The nice thing about garbage-collection is that it is makes memory management absolutely transparent to you
Of course, the above is true right up to the point when it stops being transparent, at which point it does a phase change from nice to clusterf**k of biblical proportions. There are entire posts, books, and suicide notes that have been written about this, and I have no great desire to add to them, save with the minor comment that paranoia about garbage-collection is still justified, albeit only in the edge-cases for most people.
First, the great part - the changes are on the sender side, and require no co-ordinated changes on the receiver, or the intermediary network. Which is awesome - it means that this can be incrementally deployed purely by updating the network stack at the end-points.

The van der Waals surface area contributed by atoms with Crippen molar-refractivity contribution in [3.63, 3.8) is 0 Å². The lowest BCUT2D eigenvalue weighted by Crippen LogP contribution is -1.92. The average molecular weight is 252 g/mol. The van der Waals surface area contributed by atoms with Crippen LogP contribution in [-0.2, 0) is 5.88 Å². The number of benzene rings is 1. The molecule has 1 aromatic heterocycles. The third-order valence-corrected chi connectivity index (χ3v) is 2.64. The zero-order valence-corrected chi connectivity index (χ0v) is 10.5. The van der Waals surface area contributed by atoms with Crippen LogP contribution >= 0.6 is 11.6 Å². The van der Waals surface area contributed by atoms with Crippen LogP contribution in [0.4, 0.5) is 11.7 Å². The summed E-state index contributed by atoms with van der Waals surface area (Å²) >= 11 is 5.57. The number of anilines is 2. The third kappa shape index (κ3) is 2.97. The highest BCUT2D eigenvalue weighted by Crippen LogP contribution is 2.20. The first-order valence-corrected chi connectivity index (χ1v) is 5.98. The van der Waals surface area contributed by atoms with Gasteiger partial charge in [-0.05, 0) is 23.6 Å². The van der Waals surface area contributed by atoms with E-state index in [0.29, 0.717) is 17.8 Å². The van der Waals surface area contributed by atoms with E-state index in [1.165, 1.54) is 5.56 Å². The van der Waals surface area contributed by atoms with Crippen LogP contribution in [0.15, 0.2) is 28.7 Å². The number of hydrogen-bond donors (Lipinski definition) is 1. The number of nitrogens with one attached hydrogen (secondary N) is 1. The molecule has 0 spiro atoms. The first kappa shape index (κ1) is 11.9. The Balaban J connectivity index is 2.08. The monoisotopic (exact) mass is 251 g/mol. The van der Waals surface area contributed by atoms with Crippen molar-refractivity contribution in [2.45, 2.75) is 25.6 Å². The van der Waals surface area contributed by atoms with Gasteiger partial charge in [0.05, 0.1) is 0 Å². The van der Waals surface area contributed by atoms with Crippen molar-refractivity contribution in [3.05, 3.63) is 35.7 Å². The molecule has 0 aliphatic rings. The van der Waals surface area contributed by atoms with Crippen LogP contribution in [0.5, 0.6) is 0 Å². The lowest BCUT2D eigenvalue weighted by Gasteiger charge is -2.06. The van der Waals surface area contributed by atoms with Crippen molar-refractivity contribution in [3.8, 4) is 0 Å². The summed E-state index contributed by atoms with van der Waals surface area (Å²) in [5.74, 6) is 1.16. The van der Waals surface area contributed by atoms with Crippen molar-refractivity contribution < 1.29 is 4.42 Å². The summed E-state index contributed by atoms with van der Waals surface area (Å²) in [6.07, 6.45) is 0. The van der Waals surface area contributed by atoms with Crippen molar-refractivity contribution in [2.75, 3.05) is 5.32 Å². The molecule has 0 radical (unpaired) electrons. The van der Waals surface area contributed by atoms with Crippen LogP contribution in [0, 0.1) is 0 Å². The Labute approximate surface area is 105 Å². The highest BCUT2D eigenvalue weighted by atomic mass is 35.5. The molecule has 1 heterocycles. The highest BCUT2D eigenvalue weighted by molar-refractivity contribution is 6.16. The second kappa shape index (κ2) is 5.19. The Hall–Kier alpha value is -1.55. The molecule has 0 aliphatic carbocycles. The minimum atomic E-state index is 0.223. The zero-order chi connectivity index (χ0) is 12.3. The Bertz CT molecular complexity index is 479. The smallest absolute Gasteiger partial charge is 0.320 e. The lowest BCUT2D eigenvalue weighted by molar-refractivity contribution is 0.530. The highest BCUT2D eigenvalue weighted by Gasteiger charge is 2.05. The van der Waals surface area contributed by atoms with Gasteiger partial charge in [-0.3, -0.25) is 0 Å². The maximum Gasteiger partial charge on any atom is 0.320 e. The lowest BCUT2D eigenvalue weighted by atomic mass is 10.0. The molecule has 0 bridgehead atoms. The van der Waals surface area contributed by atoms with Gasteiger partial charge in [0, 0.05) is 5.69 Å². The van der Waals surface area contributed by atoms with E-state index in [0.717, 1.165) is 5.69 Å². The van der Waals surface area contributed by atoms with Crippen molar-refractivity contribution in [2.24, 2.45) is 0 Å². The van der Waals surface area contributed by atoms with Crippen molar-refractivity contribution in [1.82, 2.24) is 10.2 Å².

Seriously, that is awesome news. This field has been more art than science for the longest time, and despite the plethora of approaches out there, not much has really changed since the days of Reno.
Part of the reason for this is the network equivalent of the Heisenberg Uncertainty Principle - where bandwidth and network delay are inextricably linked, and can't be disambiguated. And the problem with that is that it turns out that you really, really want to look at the two independently to find the optimal operating point for a network.
Anyhow, Google's new algorithm - called BBR, for Bottleneck, Bandwidth, and RTT - is…